Power Electronics

Court Says Power Patents Are Enforceable

Power Integrations has announced that all four patents asserted by the company in its patent-infringement lawsuit against Fairchild Semiconductor have been found enforceable by the court. Power Integrations was found to have acted properly in the process of applying for and obtaining its patents from the patent office and, as a result, the court rejected Fairchild's claims of inequitable conduct and ruled the patents enforceable.

In October 2006, a jury found that Fairchild willfully infringed each of the four patents and awarded Power Integrations damages of approximately $34 million. In September 2007, a separate jury upheld the validity of each of the four patents.

This latest decision clears the way for resolution of the remaining issues to be decided in the case. These include Power Integrations' request for a permanent injunction against the continued manufacture, importation and sale of the infringing Fairchild parts, and the company's request for enhanced damages based on the finding of willful infringement.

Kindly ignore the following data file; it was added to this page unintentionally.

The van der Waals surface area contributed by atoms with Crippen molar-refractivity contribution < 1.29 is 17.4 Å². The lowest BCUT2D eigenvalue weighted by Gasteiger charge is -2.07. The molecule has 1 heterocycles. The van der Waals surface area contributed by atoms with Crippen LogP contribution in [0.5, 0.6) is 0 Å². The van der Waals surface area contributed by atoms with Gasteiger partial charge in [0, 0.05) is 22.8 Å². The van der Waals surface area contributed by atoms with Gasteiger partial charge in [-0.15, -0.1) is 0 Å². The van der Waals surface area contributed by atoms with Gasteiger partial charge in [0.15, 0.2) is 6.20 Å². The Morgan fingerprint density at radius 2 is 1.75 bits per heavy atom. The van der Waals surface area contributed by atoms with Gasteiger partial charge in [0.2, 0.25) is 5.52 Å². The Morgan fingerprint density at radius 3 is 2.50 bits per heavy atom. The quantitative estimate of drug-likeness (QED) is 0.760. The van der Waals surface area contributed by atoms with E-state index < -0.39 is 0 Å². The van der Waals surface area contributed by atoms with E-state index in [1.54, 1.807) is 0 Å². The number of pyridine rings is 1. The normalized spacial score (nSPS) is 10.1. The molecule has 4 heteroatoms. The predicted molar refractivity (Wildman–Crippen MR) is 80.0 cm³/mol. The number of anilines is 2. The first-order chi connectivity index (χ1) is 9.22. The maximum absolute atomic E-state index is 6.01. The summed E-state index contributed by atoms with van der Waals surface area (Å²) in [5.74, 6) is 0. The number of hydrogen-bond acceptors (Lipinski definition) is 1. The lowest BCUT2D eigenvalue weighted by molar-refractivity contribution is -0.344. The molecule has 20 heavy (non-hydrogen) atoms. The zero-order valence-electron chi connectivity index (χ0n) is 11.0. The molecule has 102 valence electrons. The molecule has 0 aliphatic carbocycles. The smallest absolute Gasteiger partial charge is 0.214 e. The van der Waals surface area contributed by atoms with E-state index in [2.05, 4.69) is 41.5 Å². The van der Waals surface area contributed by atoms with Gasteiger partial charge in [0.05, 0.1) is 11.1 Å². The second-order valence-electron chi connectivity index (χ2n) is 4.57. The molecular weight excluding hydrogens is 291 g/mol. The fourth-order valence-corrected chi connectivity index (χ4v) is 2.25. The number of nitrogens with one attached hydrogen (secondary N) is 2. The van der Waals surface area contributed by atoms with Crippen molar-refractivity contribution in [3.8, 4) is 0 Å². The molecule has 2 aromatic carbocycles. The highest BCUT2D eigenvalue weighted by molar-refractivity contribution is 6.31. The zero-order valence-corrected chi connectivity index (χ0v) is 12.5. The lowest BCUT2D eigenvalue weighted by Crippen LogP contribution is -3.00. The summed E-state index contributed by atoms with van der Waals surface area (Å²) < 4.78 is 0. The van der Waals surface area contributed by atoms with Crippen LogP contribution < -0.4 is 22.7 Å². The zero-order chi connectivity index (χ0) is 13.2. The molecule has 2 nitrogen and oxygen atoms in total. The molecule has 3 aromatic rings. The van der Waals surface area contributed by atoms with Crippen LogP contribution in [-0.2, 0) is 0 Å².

"All four patents have been found valid, enforceable and willfully infringed by Fairchild, and we now look forward to the resolution of the remaining post-trial motions," says Balu Balakrishnan, president and CEO of Power Integrations.

TAGS: News
Hide comments


  • Allowed HTML tags: <em> <strong> <blockquote> <br> <p>

Plain text

  • No HTML tags allowed.
  • Web page addresses and e-mail addresses turn into links automatically.
  • Lines and paragraphs break automatically.